Medicare can be a very confusing process. Unlike health insurance, there are many requirements and options for coverage due to management by the government for Parts A and B. When you are eligible at the age of 65, it is difficult to navigate the options and figure out what is needed to get the coverage you need. To help you out, here are the ABC’s of how to apply for Medicare coverage.
A is for Part A
Medicare Part A is provided by the government through Social Security payments. With Part A, you receive:
- Certain Blood Transfusions
- Hospice Care
- Inpatient Hospital Stays
- Inpatient Mental Health
- Skilled Nursing Services
There are limits to this coverage, such as copay for outpatient prescription drugs in hospice care and for hospital stay longer than 60 days. You can see more of the limits of Part A on our Medicare page.
B is for Part B
Like Medicare Part A, Medicare Part B is provided by the government through Social Security. Part B expands what Part A provides, including:
- Dental, vision, and hearing in certain limited situations
- Durable medical equipment including wheelchairs, oxygen tanks, etc.
- Laboratory services
- Necessary doctor visits and services
- Outpatient hospital visits, mental health, physical therapy, occupational therapy, speech-language therapy
- Some preventive care, diagnostic screenings, and skilled nursing
Part B is not fully covered and requires a monthly premium based on annual income. There are other costs associated with Medicare Part B which you can further explore on our Medicare page.
C is for Part C
Medicare Advantage, also known as Medicare Part C, takes Parts A and B for Medicare and supercharges it with additional benefits and more prescription drug coverage. Some of the things that Part C covers includes:
- Doctor Visits
- Hospital Costs
- Medical Services
- Prescription Drug Costs
- Routine Vision, Hearing, Dental, and Wellness
- And More! Learn more on our Medicare Advantage page.
D is for Part D
Medicare Part D is the insurance plan that helps cover the cost of prescription drugs that are not covered in Parts A and B. In order to receive Part D Medicare, you must be paying for Part B. Often people who choose a Part C/Medicare Advantage plan do not need Part D coverage. You can learn more about coverage and costs on our Medicare Part D page.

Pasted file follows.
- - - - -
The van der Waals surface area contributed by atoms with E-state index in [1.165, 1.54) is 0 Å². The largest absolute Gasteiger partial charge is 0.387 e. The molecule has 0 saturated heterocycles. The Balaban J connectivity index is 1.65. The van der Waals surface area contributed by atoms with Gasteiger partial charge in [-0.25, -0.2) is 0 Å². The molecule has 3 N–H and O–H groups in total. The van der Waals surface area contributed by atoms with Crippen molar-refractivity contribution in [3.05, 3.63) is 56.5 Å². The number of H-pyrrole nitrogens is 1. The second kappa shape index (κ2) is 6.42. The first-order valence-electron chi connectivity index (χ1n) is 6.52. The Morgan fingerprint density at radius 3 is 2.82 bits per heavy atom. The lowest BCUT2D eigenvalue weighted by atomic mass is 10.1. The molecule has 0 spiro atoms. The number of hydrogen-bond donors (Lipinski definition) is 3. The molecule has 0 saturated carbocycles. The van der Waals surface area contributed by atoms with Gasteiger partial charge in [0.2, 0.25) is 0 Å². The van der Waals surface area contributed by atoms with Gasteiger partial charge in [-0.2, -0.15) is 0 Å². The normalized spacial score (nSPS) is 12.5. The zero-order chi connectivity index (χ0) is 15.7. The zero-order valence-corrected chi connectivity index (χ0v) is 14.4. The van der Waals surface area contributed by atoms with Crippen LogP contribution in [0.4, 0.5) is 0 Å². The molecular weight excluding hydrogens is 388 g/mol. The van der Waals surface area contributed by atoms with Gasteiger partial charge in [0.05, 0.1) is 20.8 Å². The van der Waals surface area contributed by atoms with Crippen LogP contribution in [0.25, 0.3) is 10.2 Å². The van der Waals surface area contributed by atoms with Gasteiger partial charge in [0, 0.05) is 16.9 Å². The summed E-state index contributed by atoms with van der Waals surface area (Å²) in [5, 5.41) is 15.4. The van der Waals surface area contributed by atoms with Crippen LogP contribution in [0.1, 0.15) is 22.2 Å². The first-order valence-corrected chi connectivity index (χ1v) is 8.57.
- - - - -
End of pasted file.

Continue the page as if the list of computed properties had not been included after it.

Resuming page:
E is for Eligibility
Medicare eligibility begins when you are 65. There are certain requirements, such as having to be a US citizen for at least five years in a row, as well as certain exceptions where you can become eligible even earlier. Medicare enrollment is available the three months before your 65th birthday, the month of your birthday, and the three months after your 65th birthday. Not signing up for Advantage, Part D, or Supplement during the eligibility period will also cause the cost of your premium to rise.
F is for Fully Licensed Insurance Brokers
When it comes to buying Medicare Part C, Part D, or Supplement insurance, it is important to go through a fully licensed insurance broker who specializes in Medicare. Like we said, it is a complicated service and brokers who specialized in other types of insurance may not know all the details and nuances between the different Medicare offerings and plans. A licensed Medicare insurance broker will provide consultation and personalized service to find the perfect plan for your needs and budget without you having to learn a new industry.
G is for Gap Insurance, or Medicare Supplement
Medicare Supplement, also known as Medigap insurance, can help cover a large portion or all of the costs that are not covered by Medicare Parts A and B. One of the biggest benefits of Medicare Supplemental insurance is that the plan is the only one to cover people of any age who suffer from end-stage renal disease (ERSD). Depending on your budget and coverage needs, you can choose from 10 different plans including A, B, C, D, F, G, K, L, M, and N. Learn more about Medigap insurance options on our Medicare Supplement page.
H is for How to Apply for Medicare
For Parts A and B, you will be automatically enrolled in Medicare and receive a card in the mail three months before your 65th birthday. Manual enrollment is required if you are eligible for Medicare but are not 65 yet and fall into one of the special circumstances categories. You will also need to manually enroll if you are in Puerto Rico and you want Medicare Part B. Visiting your local Social Security office will answer those questions you have about Parts A and B. Regarding additional Medicare insurance coverage with Part C, Part D, or Supplement, you will need to go through an insurance broker to find a plan with an independent insurance company who offers those additional Medicare plans. It is important to do this in the seven month enrollment period around your 65th birthday to avoid higher premiums.